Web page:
Q: Who am I?
A: My name is Wendy St. John, and I’m a science educator, among other things:
~ University Lecturer ~ Public Speaker ~ Evolutionary Biologist ~ Ecologist ~ Herpetologist ~ Naturalist ~ Photographer ~ Musician ~ Writer ~ Gamer ~ Mom ~
Q: What’s a Teacup Rex?
A: It’s a reference to what I hope science will give us in the very near future – genetically engineered
chickens that look like dinosaurs. I’d especially love a miniature Tyrannosaurus rex. (Hush . . . what could possibly go wrong with a tiny T. rex?).
So, my tagline is somewhat tongue-in-cheek: improving the world by creating tiny dinosaurs. (And if you have engineered a tiny dinosaur and want to call it a Teacup Rex, please let me know – I’ll sell you this domain). 😀
But the tagline is also sincere, and as a scientist, university instructor, and parent, I wholeheartedly believe that the more everyone develops a genuine understanding of science, the better our world will become. So, this is mostly a science blog, with a particular focus on science education. Although I created this blog in March, 2017, I’ve compiled a number of posts I wrote over the past several years in various venues (mostly LiveJournal, Facebook, and Tumblr). In earlier posts, I talk about my own journey as an undergraduate and graduate biology student (including an intimate look at my thesis research into western pond turtles). More recently, I’m focusing on the view from the other side of the “podium,” and what it means to be a science educator myself.
Q: What sort of public speaking do you do?
A: I am available for community speaking engagements on topics that include the natural history of the western pond turtle, freshwater habitats and wildlife of Sonoma County, habitat restoration, conservation and reintroduction of native species, evolution and natural selection, and many other topics related to science and the environment. If you are interesting in having me come speak to your club, please use the contact form in the sidebar to send me a message.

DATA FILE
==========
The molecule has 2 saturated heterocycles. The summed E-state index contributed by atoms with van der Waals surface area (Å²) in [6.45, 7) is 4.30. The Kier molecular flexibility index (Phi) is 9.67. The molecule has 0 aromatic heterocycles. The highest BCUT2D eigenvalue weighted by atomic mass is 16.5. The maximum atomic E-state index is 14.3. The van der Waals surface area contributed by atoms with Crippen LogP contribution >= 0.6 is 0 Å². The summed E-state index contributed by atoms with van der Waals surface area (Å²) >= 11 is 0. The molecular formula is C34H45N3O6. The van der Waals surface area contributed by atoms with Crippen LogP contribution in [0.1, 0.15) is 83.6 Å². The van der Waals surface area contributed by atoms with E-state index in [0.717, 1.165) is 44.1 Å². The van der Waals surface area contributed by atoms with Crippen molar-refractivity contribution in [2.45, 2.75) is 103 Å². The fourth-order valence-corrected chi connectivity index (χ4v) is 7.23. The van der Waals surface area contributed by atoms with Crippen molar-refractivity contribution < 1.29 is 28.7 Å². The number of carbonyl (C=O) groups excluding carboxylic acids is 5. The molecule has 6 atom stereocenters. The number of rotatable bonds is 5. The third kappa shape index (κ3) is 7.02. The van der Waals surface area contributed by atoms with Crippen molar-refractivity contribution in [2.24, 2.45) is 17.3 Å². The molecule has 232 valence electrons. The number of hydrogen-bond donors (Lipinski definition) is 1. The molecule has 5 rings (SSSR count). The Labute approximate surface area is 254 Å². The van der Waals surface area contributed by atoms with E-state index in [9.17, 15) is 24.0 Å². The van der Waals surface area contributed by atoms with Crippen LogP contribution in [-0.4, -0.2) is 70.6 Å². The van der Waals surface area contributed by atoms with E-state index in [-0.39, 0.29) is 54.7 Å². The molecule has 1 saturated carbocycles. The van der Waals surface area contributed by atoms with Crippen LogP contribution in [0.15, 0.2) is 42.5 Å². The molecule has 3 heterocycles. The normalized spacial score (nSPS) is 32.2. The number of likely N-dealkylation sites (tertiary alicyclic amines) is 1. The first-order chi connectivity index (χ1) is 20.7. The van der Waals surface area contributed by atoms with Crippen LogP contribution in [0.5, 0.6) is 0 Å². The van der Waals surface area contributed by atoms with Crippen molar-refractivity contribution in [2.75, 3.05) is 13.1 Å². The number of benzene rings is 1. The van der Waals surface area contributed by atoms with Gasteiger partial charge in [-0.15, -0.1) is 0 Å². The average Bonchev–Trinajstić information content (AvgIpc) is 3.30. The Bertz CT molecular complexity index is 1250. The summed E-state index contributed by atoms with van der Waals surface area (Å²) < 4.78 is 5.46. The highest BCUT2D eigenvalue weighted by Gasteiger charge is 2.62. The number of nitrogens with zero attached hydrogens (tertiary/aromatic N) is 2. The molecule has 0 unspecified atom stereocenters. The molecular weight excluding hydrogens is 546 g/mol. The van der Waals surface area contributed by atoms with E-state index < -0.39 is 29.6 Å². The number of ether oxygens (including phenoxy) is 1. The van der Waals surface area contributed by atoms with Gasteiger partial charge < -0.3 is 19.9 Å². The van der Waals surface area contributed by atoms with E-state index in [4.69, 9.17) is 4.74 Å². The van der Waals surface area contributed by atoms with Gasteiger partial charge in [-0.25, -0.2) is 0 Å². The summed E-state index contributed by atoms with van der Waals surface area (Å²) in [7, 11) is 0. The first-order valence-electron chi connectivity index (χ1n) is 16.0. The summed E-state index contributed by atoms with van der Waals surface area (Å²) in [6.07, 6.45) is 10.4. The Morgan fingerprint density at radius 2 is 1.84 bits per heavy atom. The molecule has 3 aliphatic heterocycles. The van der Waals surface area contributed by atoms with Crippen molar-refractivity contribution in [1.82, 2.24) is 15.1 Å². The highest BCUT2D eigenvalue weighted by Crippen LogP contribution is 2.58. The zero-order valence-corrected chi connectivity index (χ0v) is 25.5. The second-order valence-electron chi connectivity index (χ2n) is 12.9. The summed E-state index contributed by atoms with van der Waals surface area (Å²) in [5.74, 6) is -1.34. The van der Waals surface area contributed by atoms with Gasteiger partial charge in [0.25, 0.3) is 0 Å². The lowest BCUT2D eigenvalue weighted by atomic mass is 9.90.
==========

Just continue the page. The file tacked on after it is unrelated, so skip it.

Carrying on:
Q: Western Pond Turtles?
A: Western pond turtles are the only species of turtle native to this part of the world, and they were the subject of my thesis research. If you check out the “Western Pond Turtle” tag up above, you’ll find glimpses into my life as field biologist, my involvement with a head-starting program, and loads of information about the reintroduction of turtles into Mountain Lake in the Presidio of San Francisco. Oh, and there are baby turtle photos. LOTS of baby turtles.
Q: What courses do you teach?
A: I teach in the Biology and Environmental Studies and Planning departments at Sonoma State University. My course offerings include Conservation Biology, Restoration Ecology, Global Environmental Issues, Introduction to Biology, Biological Inquiry, Evolution and Ecology: An Integrated Perspective, A Watershed Year freshman experience, and Professional Skills.
Q: Why herpetology? (And what the heck IS herpetology)?
A: Herpetology is the study of reptiles and amphibians, and I sort of stumbled into it. When I went back to school, my goal was to be able to do conservation work, because our planet is in a bad state due to human activities and I like to help fix it. In the course of my undergrad degree, I developed a good relationship with the man who was my graduate advisor, and he’d been doing a lot of work with western pond turtles. So, that’s what I ended up doing. It wasn’t a hard sell; TURTLES ARE AWESOME!
~ If you’d like to get in touch with me, please use the contact form in the sidebar to send a message ~